December 2, 2016

Hemolytic Uremic Syndrome: The Danger E. coli Poses for Children

E. coli iStockphotoHemolytic Uremic Syndrome (HUS) is a life-threatening complication of E. coli infections that primarily affects young children. HUS causes kidney failure, seizure, stroke, coma and death. Because March is Kidney Month, it’s a good time to learn the risks and symptoms of HUS.

With about 7,500 cases reported n the United States each year, HUS from E. coli infections is the most common cause of serious kidney injury in children and the most common cause of E. coli deaths.  And most E. coli infections in children are caused by contaminated food or drinks.

“Most of the nation does not realize how hard foodborne illness hits young children.  HUS is a devastating disease that routinely causes permanent kidney damage.  It can even cause a child to require a kidney transplant,” said food safety attorney Ryan Osterholm.

E. coli outbreaks have been linked to hamburger, mechanically tenderized steak, lettuce, spinach, sprouts, raw milk, raw cheese, unpasteurized apple cider, strawberries, hazelnuts, frozen pizza and other frozen food products, cookie dough and pizza dough.

Symptoms of E.coli infection usually develop within a week of eating contaminated food and include abdominal cramps and diarrhea that can be watery or bloody.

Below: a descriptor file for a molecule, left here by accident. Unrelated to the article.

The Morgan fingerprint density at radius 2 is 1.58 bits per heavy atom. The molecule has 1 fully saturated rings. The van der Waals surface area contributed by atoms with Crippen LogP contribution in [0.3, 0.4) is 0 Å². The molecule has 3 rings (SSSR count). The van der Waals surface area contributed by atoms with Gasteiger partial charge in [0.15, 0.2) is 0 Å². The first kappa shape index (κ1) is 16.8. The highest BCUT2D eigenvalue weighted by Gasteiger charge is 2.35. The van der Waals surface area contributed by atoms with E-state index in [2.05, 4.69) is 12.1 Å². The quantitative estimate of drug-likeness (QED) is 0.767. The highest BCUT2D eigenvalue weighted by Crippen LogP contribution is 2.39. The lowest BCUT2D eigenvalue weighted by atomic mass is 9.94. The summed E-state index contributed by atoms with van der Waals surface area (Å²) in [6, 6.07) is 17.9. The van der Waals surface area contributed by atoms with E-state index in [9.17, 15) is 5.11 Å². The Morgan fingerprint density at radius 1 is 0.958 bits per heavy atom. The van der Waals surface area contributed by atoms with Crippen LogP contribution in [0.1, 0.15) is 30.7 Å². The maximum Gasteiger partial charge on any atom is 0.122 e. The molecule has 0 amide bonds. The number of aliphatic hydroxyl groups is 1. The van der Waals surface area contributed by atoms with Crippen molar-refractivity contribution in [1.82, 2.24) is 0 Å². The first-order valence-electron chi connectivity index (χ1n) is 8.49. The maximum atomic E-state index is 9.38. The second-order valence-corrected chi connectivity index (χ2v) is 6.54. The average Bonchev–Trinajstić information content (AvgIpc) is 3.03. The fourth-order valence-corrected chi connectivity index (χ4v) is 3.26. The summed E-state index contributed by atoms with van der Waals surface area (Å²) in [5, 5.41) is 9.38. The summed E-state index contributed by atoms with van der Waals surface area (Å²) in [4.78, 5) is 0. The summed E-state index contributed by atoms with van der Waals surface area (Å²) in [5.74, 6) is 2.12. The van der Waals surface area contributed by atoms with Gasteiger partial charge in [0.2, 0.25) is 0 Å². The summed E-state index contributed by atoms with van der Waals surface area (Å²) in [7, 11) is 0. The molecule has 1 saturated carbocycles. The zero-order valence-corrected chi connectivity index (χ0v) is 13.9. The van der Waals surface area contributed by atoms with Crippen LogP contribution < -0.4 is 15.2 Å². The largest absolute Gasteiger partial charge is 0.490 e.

If your child is experiencing these symptoms, see a doctor. It’s important to note that the Centers for Disease Control and Prevention (CDC) recommends that antibiotics should not be prescribed for E. coli infections, as they put patients at greater risk of developing HUS.

HUS causes damage and destruction of red blood cells. The damaged red blood cells clog the filtering system in the kidneys which may cause kidney failure. It can also cause seizure, stroke and coma.

Symptoms of HUS appear after E. coli symptoms, they include pale skin, lethargy, little or no urine output, easy bruising, bleeding from the nose and mouth, and a skin rash. Anyone experiencing these symptoms should see a doctor immediately.

Most children with HUS recover. But about 30 percent of them will experience long-term health effects including chronic kidney disease, hypertension (high blood pressure), and chronic neurologic damage.

 

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